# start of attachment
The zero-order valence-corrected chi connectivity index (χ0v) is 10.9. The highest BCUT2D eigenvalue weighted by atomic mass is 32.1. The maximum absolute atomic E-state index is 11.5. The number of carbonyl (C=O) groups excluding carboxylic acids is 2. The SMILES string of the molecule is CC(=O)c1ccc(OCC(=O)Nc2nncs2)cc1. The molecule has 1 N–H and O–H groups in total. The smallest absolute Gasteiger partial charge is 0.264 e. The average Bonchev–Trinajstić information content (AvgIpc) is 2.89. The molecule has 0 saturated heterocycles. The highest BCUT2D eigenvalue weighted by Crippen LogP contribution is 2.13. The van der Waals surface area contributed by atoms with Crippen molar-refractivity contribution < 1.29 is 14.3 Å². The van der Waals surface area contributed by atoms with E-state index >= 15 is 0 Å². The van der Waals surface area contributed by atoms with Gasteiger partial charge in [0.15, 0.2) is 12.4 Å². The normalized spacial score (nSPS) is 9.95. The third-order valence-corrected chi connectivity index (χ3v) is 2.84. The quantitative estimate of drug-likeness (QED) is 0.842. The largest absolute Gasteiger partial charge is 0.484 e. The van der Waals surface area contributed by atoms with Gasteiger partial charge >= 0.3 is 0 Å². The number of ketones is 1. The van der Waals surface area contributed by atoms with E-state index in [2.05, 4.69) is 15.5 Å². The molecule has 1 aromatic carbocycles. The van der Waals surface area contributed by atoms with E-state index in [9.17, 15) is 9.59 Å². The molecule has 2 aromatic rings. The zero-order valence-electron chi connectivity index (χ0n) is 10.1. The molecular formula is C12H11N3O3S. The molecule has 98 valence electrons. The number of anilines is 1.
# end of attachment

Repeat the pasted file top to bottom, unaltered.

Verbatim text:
The zero-order valence-corrected chi connectivity index (χ0v) is 10.9. The highest BCUT2D eigenvalue weighted by atomic mass is 32.1. The maximum absolute atomic E-state index is 11.5. The number of carbonyl (C=O) groups excluding carboxylic acids is 2. The SMILES string of the molecule is CC(=O)c1ccc(OCC(=O)Nc2nncs2)cc1. The molecule has 1 N–H and O–H groups in total. The smallest absolute Gasteiger partial charge is 0.264 e. The average Bonchev–Trinajstić information content (AvgIpc) is 2.89. The molecule has 0 saturated heterocycles. The highest BCUT2D eigenvalue weighted by Crippen LogP contribution is 2.13. The van der Waals surface area contributed by atoms with Crippen molar-refractivity contribution < 1.29 is 14.3 Å². The van der Waals surface area contributed by atoms with E-state index >= 15 is 0 Å². The van der Waals surface area contributed by atoms with Gasteiger partial charge in [0.15, 0.2) is 12.4 Å². The normalized spacial score (nSPS) is 9.95. The third-order valence-corrected chi connectivity index (χ3v) is 2.84. The quantitative estimate of drug-likeness (QED) is 0.842. The largest absolute Gasteiger partial charge is 0.484 e. The van der Waals surface area contributed by atoms with Gasteiger partial charge >= 0.3 is 0 Å². The number of ketones is 1. The van der Waals surface area contributed by atoms with E-state index in [2.05, 4.69) is 15.5 Å². The molecule has 1 aromatic carbocycles. The van der Waals surface area contributed by atoms with E-state index in [9.17, 15) is 9.59 Å². The molecule has 2 aromatic rings. The zero-order valence-electron chi connectivity index (χ0n) is 10.1. The molecular formula is C12H11N3O3S. The molecule has 98 valence electrons. The number of anilines is 1.